Wednesday, November 18, 2009

Goethe's Serenity

The poet and scholar Eric Ormsby has an essay in the October issue of The New Criterion on the Library of America edition of Thornton Wilder's novels. He writes of Wilder: "Even when dealing with tragic events, he is possessed of a decided equanimity." Examples are the collapsing bridge in 18th-century Peru and the 12th birthday of Emily Webb recalled from beyond the grave in Our Town.

Serenity is not much in favor these days, writes Ormsby; it is not edgy enough, and we Americans tend to associate it "with such pedestaled behemoths as Johann Wolfgang von Goethe (the full name says it all.)" Another term with this flavor bestowed on Goethe was "Olympian." It is true that Goethe often seems above it all, distant from the cares of the world. The Olympians, however, were not all serene. Thomas Mann points out about Goethe (in his 1932 essay "Goethe as Representative of the Bourgeois Age") that "there are in Goethe, on closer examination, as soon as the innocence of the youthful period is past, signs of profound maladjustment and ill humor, a hampering depression, which most certainly have a deep-lying uncanny connection with his mistrust of ideas, his child-of-nature indifference. ... Nature does not confer peace of mind, simplicity, single-mindedness; she is a questionable element; she is a contradiction, denial, thorough-going doubt."

I reencountered this quote from Mann today while perusing Harold Bloom's book Genius: A Mosaic of One Hundred Exemplary Creative Minds. Bloom begins his discussion of Goethe with reference to the trope, contrasting the energetic melancholia of Samuel Johnson with Goethe's "hard-won serenity."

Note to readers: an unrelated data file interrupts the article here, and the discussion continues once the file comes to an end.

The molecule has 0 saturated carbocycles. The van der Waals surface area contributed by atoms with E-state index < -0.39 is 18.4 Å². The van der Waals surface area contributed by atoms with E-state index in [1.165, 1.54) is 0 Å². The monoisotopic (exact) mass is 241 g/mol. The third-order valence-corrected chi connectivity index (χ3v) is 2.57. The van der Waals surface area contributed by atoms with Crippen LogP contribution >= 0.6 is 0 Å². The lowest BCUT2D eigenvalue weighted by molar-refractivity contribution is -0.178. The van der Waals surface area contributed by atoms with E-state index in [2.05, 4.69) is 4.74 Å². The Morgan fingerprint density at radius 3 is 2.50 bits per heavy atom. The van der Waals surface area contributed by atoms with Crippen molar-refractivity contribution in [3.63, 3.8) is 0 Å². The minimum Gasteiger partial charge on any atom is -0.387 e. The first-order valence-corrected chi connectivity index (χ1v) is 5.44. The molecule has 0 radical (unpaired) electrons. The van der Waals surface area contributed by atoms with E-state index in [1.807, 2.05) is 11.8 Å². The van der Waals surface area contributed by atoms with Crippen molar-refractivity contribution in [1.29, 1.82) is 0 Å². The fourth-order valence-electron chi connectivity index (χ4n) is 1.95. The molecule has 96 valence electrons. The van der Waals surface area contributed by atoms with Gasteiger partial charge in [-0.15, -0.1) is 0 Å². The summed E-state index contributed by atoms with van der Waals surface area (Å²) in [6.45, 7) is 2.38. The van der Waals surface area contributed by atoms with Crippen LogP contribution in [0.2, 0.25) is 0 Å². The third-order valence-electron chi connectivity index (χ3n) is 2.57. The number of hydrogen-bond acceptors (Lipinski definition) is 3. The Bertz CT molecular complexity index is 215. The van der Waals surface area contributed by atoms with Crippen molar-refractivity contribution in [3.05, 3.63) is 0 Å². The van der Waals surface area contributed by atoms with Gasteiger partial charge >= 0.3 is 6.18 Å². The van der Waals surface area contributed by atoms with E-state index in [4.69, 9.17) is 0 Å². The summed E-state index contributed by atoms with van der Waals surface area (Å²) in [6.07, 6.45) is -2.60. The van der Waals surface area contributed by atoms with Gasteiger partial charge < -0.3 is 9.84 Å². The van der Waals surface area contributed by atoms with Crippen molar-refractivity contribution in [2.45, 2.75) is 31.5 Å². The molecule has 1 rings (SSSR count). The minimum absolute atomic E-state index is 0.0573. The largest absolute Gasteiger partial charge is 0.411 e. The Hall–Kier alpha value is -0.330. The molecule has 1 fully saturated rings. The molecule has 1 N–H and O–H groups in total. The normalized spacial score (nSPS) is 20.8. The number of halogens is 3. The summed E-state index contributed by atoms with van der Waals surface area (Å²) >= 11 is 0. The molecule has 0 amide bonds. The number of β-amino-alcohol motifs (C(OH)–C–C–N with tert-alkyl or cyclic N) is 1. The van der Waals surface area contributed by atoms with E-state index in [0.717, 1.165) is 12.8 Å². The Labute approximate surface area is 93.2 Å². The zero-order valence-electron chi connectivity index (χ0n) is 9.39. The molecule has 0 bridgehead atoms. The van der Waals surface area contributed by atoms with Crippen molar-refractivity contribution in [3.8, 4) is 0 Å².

Ormsby notes of Thornton Wilder his "acuity in spotting the eternal type under a character's idiosyncratic lineaments," which is on display throughout his work. I would add that Goethe's characters also have something of the "type" about them, which can be seen even in the names bestowed on them. (How many variations of "Otto" in Elective Affinities!) Bloom is of the opinion that, "since Goethe, unlike Shakespeare, could create no persons except himself, we are puzzled by his novels and plays. Faust is an idea (or matrix of ideas) but not an individual. Shakespeare invented the human; Goethe hardly needed to invent Goethe, who arrived as nature's masterpiece, the genius of potential happiness."

Very interesting observation by Bloom, certainly applicable to the figures that appear in Goethe's novels and plays, though it tends to obscure rather than illuminate the person of Goethe.

1 comment:

Anonymous said...

Some striking passages in Faust point up Goethe's interest in the Perennial Philosophy--how could he not have been interested, with friends like Holderlin and Hamann, perhaps acquaintance with the likes of a Schelling and other transcendentally-minded philosophers! Anyway, towards the end of Part One, the motif of the nameless sphere, the Experience beyond words and names...comes up...was it an exchange between Faust and Margaret? This sort of thing is, to me, very high drama, indeed. But on some level Goethe clearly seems to have known the "mindset," as it were, of Mephistopheles. I recall Gadamer quoting Goethe: "There is no crime I am incapable of committing." After reading most of Faust I, I'm not surprised that Goethe seems to have experienced some depression. Some darkness. Nor could anyone be surprised at Goethe's capacity for great serenity and bliss.